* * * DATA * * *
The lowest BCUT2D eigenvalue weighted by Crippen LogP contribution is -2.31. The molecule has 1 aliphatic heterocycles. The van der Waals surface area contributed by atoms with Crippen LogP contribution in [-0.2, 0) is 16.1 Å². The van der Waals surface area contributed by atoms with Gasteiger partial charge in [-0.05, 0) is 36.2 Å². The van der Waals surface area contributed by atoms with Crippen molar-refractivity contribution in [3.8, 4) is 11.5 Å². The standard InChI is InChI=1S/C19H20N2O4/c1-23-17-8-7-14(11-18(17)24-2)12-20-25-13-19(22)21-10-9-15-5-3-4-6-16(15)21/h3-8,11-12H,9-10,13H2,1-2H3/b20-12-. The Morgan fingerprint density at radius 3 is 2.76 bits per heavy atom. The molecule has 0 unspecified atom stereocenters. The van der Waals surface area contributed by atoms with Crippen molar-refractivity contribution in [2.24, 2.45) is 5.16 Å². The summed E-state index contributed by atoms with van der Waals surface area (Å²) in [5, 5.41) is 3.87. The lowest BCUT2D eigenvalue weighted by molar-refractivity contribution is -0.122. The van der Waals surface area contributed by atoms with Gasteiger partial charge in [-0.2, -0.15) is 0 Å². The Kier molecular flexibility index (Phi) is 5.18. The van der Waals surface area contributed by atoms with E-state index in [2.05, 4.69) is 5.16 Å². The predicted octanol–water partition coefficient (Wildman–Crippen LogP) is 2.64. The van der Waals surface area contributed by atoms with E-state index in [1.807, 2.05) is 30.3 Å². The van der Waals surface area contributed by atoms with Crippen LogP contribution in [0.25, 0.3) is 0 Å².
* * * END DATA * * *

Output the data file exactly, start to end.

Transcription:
The lowest BCUT2D eigenvalue weighted by Crippen LogP contribution is -2.31. The molecule has 1 aliphatic heterocycles. The van der Waals surface area contributed by atoms with Crippen LogP contribution in [-0.2, 0) is 16.1 Å². The van der Waals surface area contributed by atoms with Gasteiger partial charge in [-0.05, 0) is 36.2 Å². The van der Waals surface area contributed by atoms with Crippen molar-refractivity contribution in [3.8, 4) is 11.5 Å². The standard InChI is InChI=1S/C19H20N2O4/c1-23-17-8-7-14(11-18(17)24-2)12-20-25-13-19(22)21-10-9-15-5-3-4-6-16(15)21/h3-8,11-12H,9-10,13H2,1-2H3/b20-12-. The Morgan fingerprint density at radius 3 is 2.76 bits per heavy atom. The molecule has 0 unspecified atom stereocenters. The van der Waals surface area contributed by atoms with Crippen molar-refractivity contribution in [2.24, 2.45) is 5.16 Å². The summed E-state index contributed by atoms with van der Waals surface area (Å²) in [5, 5.41) is 3.87. The lowest BCUT2D eigenvalue weighted by molar-refractivity contribution is -0.122. The van der Waals surface area contributed by atoms with Gasteiger partial charge in [-0.2, -0.15) is 0 Å². The Kier molecular flexibility index (Phi) is 5.18. The van der Waals surface area contributed by atoms with E-state index in [2.05, 4.69) is 5.16 Å². The predicted octanol–water partition coefficient (Wildman–Crippen LogP) is 2.64. The van der Waals surface area contributed by atoms with E-state index in [1.807, 2.05) is 30.3 Å². The van der Waals surface area contributed by atoms with Crippen LogP contribution in [0.25, 0.3) is 0 Å².